There are, to my increasingly certain knowledge, no instructions in the Bible on how to run a government. For some reason, God left us to figure that out for ourselves. There are general suggestions on what justice might require, but the ten-point plan pertained only to men and women.

There is, in Christianity, a “mandate of heaven,” but the “peace” it projects is that “which passeth all understanding.” This is not “peace” in any narrow worldly sense, rather an apprehension of the divine order, and a natural order flowing from the divine. It is less an end, than a beginning of something, Infinite. We begin in stillness.

Were I scholarly, or long-winded enough, I would allege that something of that peace may be found, quite explicitly as a purpose of human life, in Confucian and other Chinese classics I have read in translation. The wise man, the “sage,” is at peace, regardless of who is in government. When the times are right, his peace becomes contagious.

This peace is absent from our contemporary life, in politics and society. Looking around me, I see no prospect whatever of escape from the rat race in everyday urban and suburban arrangements (and even rural life today has become effectively suburbanized).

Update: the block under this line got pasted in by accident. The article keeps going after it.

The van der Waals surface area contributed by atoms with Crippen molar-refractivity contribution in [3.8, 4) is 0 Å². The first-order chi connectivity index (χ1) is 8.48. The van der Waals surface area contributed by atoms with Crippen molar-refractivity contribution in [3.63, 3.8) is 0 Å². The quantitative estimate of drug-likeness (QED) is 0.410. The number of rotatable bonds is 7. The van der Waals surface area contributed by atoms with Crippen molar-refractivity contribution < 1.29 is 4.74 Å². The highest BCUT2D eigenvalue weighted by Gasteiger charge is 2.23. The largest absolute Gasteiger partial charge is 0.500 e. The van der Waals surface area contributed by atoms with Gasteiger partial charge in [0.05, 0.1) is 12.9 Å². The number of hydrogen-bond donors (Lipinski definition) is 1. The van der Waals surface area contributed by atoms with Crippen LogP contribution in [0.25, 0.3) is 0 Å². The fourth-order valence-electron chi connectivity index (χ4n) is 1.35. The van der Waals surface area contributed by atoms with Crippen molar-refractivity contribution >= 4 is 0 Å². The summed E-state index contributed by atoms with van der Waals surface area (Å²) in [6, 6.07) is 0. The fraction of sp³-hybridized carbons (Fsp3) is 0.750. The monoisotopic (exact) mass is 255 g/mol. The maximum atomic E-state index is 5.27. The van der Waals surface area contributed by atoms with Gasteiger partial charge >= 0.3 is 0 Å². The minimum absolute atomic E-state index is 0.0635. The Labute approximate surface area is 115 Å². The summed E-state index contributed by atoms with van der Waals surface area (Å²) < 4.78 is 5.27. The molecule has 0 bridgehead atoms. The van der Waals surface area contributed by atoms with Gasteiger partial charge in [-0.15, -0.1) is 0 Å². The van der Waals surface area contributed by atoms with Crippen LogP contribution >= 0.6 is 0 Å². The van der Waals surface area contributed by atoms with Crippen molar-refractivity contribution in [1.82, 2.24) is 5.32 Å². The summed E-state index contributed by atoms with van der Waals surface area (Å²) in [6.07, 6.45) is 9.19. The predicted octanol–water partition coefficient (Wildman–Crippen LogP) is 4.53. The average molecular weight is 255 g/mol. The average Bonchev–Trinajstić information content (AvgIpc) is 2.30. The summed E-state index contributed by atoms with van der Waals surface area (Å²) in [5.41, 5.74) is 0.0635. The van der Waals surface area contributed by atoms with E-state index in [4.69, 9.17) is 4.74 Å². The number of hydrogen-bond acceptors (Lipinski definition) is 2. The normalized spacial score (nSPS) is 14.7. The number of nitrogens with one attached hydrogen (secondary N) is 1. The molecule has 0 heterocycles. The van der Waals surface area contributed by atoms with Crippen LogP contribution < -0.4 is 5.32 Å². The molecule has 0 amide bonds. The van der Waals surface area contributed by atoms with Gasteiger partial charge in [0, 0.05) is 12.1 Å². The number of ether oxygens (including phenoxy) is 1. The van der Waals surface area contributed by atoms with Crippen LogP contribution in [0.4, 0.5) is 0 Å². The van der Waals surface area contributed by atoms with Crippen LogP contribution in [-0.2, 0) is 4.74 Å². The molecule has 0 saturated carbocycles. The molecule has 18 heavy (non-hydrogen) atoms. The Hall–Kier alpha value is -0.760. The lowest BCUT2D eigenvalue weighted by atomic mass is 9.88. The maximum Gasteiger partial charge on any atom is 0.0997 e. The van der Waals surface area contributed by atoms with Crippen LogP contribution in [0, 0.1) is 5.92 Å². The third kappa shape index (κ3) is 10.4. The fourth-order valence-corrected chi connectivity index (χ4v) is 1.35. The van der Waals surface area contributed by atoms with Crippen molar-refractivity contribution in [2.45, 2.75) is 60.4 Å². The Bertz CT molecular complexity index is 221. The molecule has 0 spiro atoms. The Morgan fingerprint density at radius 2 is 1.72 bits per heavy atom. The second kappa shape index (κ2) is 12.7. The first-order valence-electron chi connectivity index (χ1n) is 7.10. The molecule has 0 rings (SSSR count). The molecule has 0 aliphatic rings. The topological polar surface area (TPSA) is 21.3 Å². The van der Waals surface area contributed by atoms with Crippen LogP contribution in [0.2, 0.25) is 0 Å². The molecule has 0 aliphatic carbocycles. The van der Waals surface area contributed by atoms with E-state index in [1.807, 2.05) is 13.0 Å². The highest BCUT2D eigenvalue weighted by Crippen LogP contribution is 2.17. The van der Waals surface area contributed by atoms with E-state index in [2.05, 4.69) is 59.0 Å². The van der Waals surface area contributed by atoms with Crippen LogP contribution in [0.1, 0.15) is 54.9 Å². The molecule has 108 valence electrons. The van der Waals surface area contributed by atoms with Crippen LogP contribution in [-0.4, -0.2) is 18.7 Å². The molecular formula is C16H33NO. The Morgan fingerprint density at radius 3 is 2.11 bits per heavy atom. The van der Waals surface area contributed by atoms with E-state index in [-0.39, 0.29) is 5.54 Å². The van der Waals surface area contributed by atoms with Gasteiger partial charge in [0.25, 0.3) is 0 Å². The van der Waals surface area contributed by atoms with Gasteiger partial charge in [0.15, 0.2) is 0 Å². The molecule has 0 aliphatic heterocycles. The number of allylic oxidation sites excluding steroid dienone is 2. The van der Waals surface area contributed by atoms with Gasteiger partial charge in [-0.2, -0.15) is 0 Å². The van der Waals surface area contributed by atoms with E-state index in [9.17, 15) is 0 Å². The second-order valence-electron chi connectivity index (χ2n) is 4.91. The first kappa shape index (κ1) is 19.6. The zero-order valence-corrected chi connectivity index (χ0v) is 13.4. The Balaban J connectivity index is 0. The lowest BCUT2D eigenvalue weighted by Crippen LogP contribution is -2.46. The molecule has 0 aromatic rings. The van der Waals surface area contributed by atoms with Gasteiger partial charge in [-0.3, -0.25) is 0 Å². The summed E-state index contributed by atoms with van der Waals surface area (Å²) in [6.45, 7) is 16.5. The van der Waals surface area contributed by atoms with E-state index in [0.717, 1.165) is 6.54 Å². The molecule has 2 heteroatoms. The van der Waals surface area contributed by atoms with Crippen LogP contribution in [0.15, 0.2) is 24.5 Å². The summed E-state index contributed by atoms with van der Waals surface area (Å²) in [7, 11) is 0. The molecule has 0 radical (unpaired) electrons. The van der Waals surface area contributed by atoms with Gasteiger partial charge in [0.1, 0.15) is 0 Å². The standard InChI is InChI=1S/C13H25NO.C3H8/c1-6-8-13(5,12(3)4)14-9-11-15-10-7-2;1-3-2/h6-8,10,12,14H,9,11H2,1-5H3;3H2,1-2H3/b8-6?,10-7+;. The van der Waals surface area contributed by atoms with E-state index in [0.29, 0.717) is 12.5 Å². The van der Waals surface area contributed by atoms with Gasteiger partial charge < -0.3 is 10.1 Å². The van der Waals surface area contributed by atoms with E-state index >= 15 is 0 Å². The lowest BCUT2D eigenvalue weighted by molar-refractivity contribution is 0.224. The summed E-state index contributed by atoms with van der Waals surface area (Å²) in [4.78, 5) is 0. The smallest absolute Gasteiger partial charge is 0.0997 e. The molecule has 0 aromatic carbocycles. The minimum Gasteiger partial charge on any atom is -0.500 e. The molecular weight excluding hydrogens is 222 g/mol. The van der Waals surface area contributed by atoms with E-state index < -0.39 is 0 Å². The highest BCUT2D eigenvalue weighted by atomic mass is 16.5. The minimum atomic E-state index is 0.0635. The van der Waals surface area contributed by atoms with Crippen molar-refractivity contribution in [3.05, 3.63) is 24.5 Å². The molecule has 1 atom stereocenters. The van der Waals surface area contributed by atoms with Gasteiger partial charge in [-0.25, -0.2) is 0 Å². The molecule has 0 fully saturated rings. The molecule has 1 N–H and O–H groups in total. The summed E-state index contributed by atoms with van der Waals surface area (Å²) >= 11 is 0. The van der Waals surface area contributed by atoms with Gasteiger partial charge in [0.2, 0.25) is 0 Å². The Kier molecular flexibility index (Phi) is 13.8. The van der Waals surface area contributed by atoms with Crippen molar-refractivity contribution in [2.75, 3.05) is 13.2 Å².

The definition of “peace” in our common usage, as in our politics, has been narrowed to the absence of armed conflict. This is extremely suggestive, of an order in which peace, as any good, must be humanly imposed. Peace, to the mind that has taken the transcendental claims of democracy for granted, is a question of law enforcement. It is thus paradoxically the product of contention.

Likewise, we consider ourselves free, because a plurality has (arguably) voted for what is to be imposed on us. The Nanny State, of which I sometimes complain, has arisen in 100 percent of democratic polities, along with the systematic replacement of customary with legislated order.

If I may slightly amend Sir Winston Churchill, “Democracy is the worst form of totalitarianism, except for all the others.” Which is to say, I do actually prefer it to Communism, Nazism, Islamism, or other forms of totalitarian statism, in which the central government also regulates every aspect of human life, but without submitting to the occasional poll.

What we do not have, and will never recover by democratic means, is an order in which, if you leave the government alone, it leaves you alone; wherein, you can go through life without ever thinking of the government, focusing instead on questions such as the requirements of God and the requirements of your (actual) neighbor.

By the wanton and sophistical confusion of what is voluntary with what is involuntary, the “mandate of heaven” has been reduced to obedient cooperation with increasingly godless bureaucratic agencies. And this has been done, not in spite of democracy, but by means of democracy.

 

David Warren

David Warren

David Warren is a former editor of the Idler magazine and columnist in Canadian newspapers. He has extensive experience in the Near and Far East. His blog, Essays in Idleness, is now to be found at: davidwarrenonline.com.